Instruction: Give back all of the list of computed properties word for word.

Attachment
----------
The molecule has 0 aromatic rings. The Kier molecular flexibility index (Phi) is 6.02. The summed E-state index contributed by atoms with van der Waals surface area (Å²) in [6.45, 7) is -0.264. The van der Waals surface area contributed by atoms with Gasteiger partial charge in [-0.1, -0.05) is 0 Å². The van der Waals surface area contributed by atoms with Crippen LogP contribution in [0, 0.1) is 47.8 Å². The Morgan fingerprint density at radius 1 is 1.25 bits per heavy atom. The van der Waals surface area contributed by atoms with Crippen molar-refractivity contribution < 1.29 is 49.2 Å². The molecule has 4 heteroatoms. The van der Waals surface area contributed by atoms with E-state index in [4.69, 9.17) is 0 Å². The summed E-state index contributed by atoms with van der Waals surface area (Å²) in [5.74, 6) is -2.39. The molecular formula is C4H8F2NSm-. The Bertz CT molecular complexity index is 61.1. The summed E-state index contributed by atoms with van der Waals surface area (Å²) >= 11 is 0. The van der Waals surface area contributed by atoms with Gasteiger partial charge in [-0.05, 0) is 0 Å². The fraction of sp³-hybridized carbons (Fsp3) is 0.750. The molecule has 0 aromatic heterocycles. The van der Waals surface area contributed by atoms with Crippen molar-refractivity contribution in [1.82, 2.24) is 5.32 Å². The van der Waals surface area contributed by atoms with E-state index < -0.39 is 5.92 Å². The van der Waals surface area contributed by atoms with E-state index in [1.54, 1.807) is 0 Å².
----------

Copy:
The molecule has 0 aromatic rings. The Kier molecular flexibility index (Phi) is 6.02. The summed E-state index contributed by atoms with van der Waals surface area (Å²) in [6.45, 7) is -0.264. The van der Waals surface area contributed by atoms with Gasteiger partial charge in [-0.1, -0.05) is 0 Å². The van der Waals surface area contributed by atoms with Crippen LogP contribution in [0, 0.1) is 47.8 Å². The Morgan fingerprint density at radius 1 is 1.25 bits per heavy atom. The van der Waals surface area contributed by atoms with Crippen molar-refractivity contribution < 1.29 is 49.2 Å². The molecule has 4 heteroatoms. The van der Waals surface area contributed by atoms with E-state index in [4.69, 9.17) is 0 Å². The summed E-state index contributed by atoms with van der Waals surface area (Å²) in [5.74, 6) is -2.39. The molecular formula is C4H8F2NSm-. The Bertz CT molecular complexity index is 61.1. The summed E-state index contributed by atoms with van der Waals surface area (Å²) >= 11 is 0. The van der Waals surface area contributed by atoms with Gasteiger partial charge in [-0.05, 0) is 0 Å². The fraction of sp³-hybridized carbons (Fsp3) is 0.750. The molecule has 0 aromatic heterocycles. The van der Waals surface area contributed by atoms with Crippen molar-refractivity contribution in [1.82, 2.24) is 5.32 Å². The van der Waals surface area contributed by atoms with E-state index < -0.39 is 5.92 Å². The van der Waals surface area contributed by atoms with E-state index in [1.54, 1.807) is 0 Å².